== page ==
Friday, February 15, 2008

Ther's Ore in Them Thar Hills

If gold miners of the 1880s vintage were around today they would be scratching there heads over the most recent rush to find a rare and valuable metal ore - uranium. The preparations and the process are a world apart from the pack animals laden with supplies and equipment and led into the mountains of California and Alaska by independent and tenacious fortune seekers.

Yet the excitement is no less intense. With dozens of new applications for nuclear reactors pending in the U.S., China and other countries around the world, owners of uranium deposits or at least owners of mineral rights are salivating over the prospect of a burgeoning market for the silvery gray element.

Uranium is the “new coal” or at least a new favorite to replace fossil fuels in power generation. One kilogram of uranium can produce as much as 20 trillion joules of energy or about as much electricity as 1,500 tons of coal. That is impressive.

With such impressive performance, one has to wonder why the U.S. and other countries have favored polluting coal or expensive imports of oil and gas. Three little words tell the entire story - Three Mile Island. The safeguards put into place to prevent contain the meltdown of the reactor core at Three Mile Island actually worked, but the public was sufficiently scared to discourage utilities from attempting any new nuclear power plant projects.

Time has a way of assuaging emotions and global warming has given the public a different sent of worries. Nuclear power is now seen in an entirely different light.

Not all uranium deposits are created equal. At least that is the message told by the management of Powertech Uranium Corp. (PWURF: OTC/PK). Based in Vancouver, Canada, the company has uranium interests in South Dakota, Wyoming and Colorado. Powertech is using in situ recovery technologies to bring uranium bearing particles up out of the ground from wells drilled deep into the uranium-rich geologies. Areas with soft sand or sandstones sandwiched between other layers of relatively impermeable layers are ideal.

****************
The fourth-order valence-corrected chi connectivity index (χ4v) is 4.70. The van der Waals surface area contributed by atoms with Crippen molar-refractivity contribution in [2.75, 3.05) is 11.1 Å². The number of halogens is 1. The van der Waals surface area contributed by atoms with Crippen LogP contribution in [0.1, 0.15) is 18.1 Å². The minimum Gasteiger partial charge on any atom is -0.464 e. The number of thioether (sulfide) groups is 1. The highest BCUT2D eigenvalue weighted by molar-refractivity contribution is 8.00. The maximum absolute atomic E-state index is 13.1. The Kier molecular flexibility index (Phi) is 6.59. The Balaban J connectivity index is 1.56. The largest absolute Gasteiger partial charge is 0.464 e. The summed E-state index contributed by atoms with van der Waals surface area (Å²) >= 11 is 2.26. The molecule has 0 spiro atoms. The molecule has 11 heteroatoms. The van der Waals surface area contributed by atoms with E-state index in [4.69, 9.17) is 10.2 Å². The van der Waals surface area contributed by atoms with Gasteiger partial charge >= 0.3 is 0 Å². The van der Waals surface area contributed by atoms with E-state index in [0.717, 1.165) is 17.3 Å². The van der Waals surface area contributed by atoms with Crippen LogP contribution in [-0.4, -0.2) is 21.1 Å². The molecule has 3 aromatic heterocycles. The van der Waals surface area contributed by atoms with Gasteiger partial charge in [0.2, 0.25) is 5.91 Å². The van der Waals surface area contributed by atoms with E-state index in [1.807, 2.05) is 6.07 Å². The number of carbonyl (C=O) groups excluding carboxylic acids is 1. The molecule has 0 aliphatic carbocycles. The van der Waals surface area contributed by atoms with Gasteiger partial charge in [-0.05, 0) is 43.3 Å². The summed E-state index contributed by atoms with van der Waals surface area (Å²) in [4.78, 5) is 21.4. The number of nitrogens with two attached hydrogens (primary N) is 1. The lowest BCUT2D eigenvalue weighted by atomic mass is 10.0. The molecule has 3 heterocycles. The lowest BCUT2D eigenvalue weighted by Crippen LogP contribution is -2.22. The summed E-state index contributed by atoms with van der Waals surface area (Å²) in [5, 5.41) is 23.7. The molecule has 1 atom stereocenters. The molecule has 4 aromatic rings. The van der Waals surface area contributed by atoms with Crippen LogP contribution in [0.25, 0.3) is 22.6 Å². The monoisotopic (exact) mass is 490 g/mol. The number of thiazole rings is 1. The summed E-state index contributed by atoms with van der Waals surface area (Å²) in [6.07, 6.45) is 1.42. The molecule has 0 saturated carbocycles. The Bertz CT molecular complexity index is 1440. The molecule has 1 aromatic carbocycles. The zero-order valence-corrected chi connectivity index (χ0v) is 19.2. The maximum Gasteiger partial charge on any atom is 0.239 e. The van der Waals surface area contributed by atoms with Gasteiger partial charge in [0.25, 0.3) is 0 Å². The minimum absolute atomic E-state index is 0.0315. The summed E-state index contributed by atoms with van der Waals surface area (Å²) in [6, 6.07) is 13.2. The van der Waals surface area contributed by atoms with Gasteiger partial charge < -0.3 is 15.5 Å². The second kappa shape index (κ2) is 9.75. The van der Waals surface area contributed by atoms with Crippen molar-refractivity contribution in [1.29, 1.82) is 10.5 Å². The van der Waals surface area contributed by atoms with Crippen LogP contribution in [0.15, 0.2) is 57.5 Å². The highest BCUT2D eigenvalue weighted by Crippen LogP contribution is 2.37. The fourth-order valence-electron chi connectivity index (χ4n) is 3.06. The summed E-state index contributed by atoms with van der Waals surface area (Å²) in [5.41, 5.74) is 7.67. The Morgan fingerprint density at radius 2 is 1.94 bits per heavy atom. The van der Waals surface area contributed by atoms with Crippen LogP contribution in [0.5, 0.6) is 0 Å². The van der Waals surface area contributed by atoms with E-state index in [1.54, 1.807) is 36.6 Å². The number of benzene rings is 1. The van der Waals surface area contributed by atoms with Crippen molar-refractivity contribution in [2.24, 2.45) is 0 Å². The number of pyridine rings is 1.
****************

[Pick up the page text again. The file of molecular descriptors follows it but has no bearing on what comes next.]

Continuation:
Water is injected into one well and then extracted from another adjacent well. Extracted water along with the materials that get caught up in the stream is piped through a ion exchange process that extracts the uranium. The uranium-bearing resins are transported to a central processing site, where the uranium is stripped away. Wa La! Uranium!

This is quite a different process than the open pit mining operations that are found in Canada and Australia. Australia has the largest concentration of uranium deposits - about a quarter of the world’s reserves. The last open pit mine in the U.S. - Shirley Basin, Wyoming - was shut down in the early 1990s.

U.S. deposits like those held by Powertech are lower grade than those found in Australia and Canada. Until the most recent wave of interest in nuclear power generation, it was little economic incentive pursue the U.S. deposits. With the price of oil near $100 a barrel the story has changed. Now it is all hands to the pick axes - or rather the water hoses!



Neither the author of the Small Cap Copy web log, Crystal Equity Research nor its affiliates have a beneficial interest in the companies mentioned herein.

No comments: